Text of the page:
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College Students See the Human Face of Abortion


When the Question Abortion campaign was first unveiled in 1997, Planned Parenthood called it "the newest and most challenging concept in anti-choice student organizing."

Feminists for Life's expanded "Question Abortion" campaign, which will hit college campuses this fall, has already earned a grudging compliment from a surprising source: Planned Parenthood.

When the Question Abortion campaign was first unveiled in 1997, Planned Parenthood called it "the newest and most challenging concept in anti-choice student organizing."

The newly expanded campaign uses a series of ads to address the most common pregnancy-related concerns of college women.

Serrin Foster, president of Feminists for Life, told the Register that college women are "the group at highest risk for abortion." One-fifth of all abortions are performed on college women, she said.

Moreover, many women enter college pro-life and leave pro-abortion. A 1996 Gallup poll found that 47% of young women are pro-life when they graduate from high school, but after four years of college ,that number drops to 24%.

Foster attributed this decline to the fact that campus life offers no support for pregnant women, leaving them to get an abortion or drop out of school.

Feminists for Life believes its Question Abortion ads can help to change this. Foster said the campus campaign was "inspired by a former board member [of Feminists for Life]. She had broken up with her boyfriend, and then discovered she was pregnant. She looked around on her campus and saw that they were building new dorms for the basketball players, and she had no place to live with her child. She looked at her student health coverage and found that there was no maternity coverage."

The student did not want to get an abortion, but, under the stress of trying to figure out how she could take care of her child while remaining in school, she miscarried.

Several of the new ads seek to aid women in similar situations. One reads, "They say I have a free choice. But without housing on campus for me and my baby, without on-site daycare, without maternity coverage in my health insurance, it sure doesn't feel like I have much of a choice."

The ad tells students to call Feminists for Life if they want to expand the support their college gives pregnant women, or if they need information on pregnancy resources.

Another ad in the campaign lists crisis pregnancy centers, with the headline, "You're not alone anymore."

Feminists for Life has assembled a kit for people who want to increase their college's support for pregnancy and parenting. The kit includes guides on counseling pregnant women, information on establishing paternity and collecting child support from fathers, and brochures describing the many options other than abortion - getting married, raising the child alone, asking the child's grandparents or other kin to care for the baby, and open and closed adoption.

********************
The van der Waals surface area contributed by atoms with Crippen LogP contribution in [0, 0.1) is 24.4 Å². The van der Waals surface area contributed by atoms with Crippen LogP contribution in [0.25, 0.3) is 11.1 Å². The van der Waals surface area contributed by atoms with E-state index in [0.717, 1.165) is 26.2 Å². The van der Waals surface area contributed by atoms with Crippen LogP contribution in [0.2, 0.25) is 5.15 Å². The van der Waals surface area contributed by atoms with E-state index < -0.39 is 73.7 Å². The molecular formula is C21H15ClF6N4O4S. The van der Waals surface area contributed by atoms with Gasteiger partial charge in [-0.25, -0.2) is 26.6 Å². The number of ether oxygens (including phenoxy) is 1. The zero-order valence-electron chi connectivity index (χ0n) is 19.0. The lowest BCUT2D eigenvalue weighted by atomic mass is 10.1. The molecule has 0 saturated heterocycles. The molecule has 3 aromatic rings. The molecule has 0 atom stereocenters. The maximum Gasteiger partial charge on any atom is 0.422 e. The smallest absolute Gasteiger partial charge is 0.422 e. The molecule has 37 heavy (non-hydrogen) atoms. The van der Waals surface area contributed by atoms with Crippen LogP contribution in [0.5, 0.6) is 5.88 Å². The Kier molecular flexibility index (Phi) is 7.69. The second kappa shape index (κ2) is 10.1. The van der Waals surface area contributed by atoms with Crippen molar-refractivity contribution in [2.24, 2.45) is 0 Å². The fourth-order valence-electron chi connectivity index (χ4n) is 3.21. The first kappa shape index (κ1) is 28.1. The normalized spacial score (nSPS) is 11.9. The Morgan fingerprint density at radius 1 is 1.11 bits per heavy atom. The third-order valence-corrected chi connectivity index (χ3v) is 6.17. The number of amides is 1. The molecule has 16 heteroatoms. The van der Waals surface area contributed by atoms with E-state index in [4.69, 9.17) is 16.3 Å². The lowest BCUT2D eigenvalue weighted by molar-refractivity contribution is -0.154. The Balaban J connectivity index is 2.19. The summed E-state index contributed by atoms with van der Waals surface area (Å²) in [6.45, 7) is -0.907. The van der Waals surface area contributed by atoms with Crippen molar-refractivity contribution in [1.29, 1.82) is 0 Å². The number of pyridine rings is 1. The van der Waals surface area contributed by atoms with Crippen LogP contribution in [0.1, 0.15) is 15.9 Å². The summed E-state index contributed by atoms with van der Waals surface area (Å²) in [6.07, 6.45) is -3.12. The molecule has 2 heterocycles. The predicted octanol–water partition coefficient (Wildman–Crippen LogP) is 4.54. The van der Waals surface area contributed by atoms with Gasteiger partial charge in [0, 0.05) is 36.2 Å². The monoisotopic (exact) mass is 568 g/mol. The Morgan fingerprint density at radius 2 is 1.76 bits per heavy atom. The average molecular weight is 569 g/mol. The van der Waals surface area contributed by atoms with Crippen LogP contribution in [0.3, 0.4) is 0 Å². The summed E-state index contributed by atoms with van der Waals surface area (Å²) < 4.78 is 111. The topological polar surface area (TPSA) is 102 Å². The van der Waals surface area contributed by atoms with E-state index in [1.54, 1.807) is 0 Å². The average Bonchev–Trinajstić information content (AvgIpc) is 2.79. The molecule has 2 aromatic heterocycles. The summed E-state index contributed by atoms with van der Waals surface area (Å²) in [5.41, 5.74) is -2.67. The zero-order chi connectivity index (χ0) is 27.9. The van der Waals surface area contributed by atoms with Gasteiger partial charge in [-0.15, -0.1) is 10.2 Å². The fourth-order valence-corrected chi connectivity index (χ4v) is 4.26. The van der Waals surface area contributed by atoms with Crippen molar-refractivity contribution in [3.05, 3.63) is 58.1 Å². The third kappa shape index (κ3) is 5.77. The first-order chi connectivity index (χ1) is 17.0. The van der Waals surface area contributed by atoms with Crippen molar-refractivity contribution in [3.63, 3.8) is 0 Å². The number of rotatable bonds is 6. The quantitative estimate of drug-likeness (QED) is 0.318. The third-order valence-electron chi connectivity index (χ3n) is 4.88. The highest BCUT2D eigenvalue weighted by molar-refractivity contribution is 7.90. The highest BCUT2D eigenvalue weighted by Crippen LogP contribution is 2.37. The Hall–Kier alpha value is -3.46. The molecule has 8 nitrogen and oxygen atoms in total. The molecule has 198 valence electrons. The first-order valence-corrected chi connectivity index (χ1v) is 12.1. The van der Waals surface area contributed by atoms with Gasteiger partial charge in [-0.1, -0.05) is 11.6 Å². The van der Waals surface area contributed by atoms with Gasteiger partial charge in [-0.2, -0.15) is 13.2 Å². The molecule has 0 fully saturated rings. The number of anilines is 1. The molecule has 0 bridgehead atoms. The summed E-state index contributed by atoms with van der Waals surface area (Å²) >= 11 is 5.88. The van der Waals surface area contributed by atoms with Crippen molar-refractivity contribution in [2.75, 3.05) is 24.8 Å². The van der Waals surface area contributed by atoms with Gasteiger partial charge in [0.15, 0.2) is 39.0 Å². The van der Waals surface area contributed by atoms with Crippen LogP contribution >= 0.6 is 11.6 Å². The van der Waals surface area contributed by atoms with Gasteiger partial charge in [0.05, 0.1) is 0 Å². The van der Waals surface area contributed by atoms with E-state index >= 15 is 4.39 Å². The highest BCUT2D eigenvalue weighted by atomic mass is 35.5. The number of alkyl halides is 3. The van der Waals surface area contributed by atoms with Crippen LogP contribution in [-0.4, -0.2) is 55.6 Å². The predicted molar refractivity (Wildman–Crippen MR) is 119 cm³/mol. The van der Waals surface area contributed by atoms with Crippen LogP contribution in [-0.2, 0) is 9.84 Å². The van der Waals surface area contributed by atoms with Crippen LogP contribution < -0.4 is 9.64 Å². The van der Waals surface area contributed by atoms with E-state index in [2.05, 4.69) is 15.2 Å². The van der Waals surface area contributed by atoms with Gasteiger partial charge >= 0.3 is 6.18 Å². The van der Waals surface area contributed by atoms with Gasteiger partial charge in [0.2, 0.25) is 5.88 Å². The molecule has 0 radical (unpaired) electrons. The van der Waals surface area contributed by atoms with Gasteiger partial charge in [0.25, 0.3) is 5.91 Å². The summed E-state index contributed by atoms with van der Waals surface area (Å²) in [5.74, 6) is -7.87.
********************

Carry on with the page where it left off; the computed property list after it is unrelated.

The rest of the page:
Kathryn Getek, former president of the Ivy Coalition for Life, said, "If we truly care about the rights of women, the very least we can do is make carrying pregnancy to term a realistic choice."

Other Question Abortion ads cover a range of topics. One features 19th-century feminist Susan B. Anthony, who was anti-abortion, with the ironic caption, "Another anti-choice fanatic."

Another ad informs students that a man who refuses to support his child can face legal penalties, including loss of his driver's license.

Two of the most potent new ads use emotionally charged messages to highlight pro-life arguments. One, featuring a baby peering out from a hooded coat, asks, "Is this the face of the enemy?"

Another addresses what Foster calls "the No. 1 question that Feminists for Life is asked on campus" - the question of rape. It shows Rebecca Wasser Kiessling, author of the 1999 Glamour magazine article "My Father Was a Rapist." Beneath her picture, Kiessling asks, "Did I deserve the death penalty?"

She continues, "'The next time you hear people talking about 'exceptions' to abortion for rape and incest. think of me. My name is Rebecca. I am that exception."

Foster said the ad seeks to "put a face on the women who were conceived through sexual assault."

All the ads were shown to pro-life and pro-abortion students and activists before they were included in the Feminists for Life campaign. The Kiessling ad and the "face of the enemy" ad provoked the strongest responses, Foster told the Register. When they are shown, she said, "People on both sides of the debate are stunned."

Planned Parenthood refused to comment for this article.

However, when several Question Abortion ads were shown in 1997 at a conference held by American Collegians for Life, Planned Parenthood's Clinic Defense and Research team gave them some unintended compliments. An article in the Clinic Defense and Research team's magazine, The Insider, warned pro-abortion lobbyists that the campaign "could have profound impact on the anti-choice movement as well as Planned Parenthood's public education and advocacy efforts."


Eve Tushnet. "College Students See the Human Face of Abortion." National Catholic Register. (September 10-16, 2000).

Reprinted by permission of the National Catholic Register. To subscribe to the National Catholic Register
call 1-800-421-3230.


Eve Tushent writes for the National Catholic Register.

Copyright 2000 National Catholic Register



Copyright 2004 Victor Claveau. All Rights Reserved